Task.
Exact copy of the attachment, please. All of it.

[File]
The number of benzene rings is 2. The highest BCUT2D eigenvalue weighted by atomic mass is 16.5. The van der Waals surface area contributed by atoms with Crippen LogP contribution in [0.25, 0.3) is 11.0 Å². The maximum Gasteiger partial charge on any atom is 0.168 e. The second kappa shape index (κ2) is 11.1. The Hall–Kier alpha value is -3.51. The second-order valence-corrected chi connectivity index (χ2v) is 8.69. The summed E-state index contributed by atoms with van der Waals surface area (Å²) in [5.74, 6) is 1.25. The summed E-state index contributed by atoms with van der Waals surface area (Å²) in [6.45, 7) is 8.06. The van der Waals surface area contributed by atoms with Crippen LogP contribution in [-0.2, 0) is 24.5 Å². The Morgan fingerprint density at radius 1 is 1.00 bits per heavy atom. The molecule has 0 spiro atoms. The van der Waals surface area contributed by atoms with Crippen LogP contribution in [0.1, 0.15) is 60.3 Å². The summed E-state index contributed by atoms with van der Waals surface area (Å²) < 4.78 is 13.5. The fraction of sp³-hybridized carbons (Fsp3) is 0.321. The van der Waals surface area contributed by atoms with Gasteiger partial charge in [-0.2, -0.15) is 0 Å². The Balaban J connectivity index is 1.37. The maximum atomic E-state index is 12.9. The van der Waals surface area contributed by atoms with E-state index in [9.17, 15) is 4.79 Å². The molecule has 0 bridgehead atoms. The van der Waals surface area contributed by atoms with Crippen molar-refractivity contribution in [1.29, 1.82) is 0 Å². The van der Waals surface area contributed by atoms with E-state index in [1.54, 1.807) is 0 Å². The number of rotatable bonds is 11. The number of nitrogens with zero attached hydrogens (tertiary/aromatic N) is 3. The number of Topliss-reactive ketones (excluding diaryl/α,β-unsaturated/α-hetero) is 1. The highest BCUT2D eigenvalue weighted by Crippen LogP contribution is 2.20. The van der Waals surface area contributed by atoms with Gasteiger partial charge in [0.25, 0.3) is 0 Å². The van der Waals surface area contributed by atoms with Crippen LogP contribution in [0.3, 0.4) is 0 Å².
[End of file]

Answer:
The number of benzene rings is 2. The highest BCUT2D eigenvalue weighted by atomic mass is 16.5. The van der Waals surface area contributed by atoms with Crippen LogP contribution in [0.25, 0.3) is 11.0 Å². The maximum Gasteiger partial charge on any atom is 0.168 e. The second kappa shape index (κ2) is 11.1. The Hall–Kier alpha value is -3.51. The second-order valence-corrected chi connectivity index (χ2v) is 8.69. The summed E-state index contributed by atoms with van der Waals surface area (Å²) in [5.74, 6) is 1.25. The summed E-state index contributed by atoms with van der Waals surface area (Å²) in [6.45, 7) is 8.06. The van der Waals surface area contributed by atoms with Crippen LogP contribution in [-0.2, 0) is 24.5 Å². The Morgan fingerprint density at radius 1 is 1.00 bits per heavy atom. The molecule has 0 spiro atoms. The van der Waals surface area contributed by atoms with Crippen LogP contribution in [0.1, 0.15) is 60.3 Å². The summed E-state index contributed by atoms with van der Waals surface area (Å²) < 4.78 is 13.5. The fraction of sp³-hybridized carbons (Fsp3) is 0.321. The van der Waals surface area contributed by atoms with Gasteiger partial charge in [-0.2, -0.15) is 0 Å². The Balaban J connectivity index is 1.37. The maximum atomic E-state index is 12.9. The van der Waals surface area contributed by atoms with E-state index in [9.17, 15) is 4.79 Å². The molecule has 0 bridgehead atoms. The van der Waals surface area contributed by atoms with Crippen molar-refractivity contribution in [1.29, 1.82) is 0 Å². The van der Waals surface area contributed by atoms with E-state index in [1.54, 1.807) is 0 Å². The number of rotatable bonds is 11. The number of nitrogens with zero attached hydrogens (tertiary/aromatic N) is 3. The number of Topliss-reactive ketones (excluding diaryl/α,β-unsaturated/α-hetero) is 1. The highest BCUT2D eigenvalue weighted by Crippen LogP contribution is 2.20. The van der Waals surface area contributed by atoms with Gasteiger partial charge in [0.25, 0.3) is 0 Å². The van der Waals surface area contributed by atoms with Crippen LogP contribution in [0.3, 0.4) is 0 Å².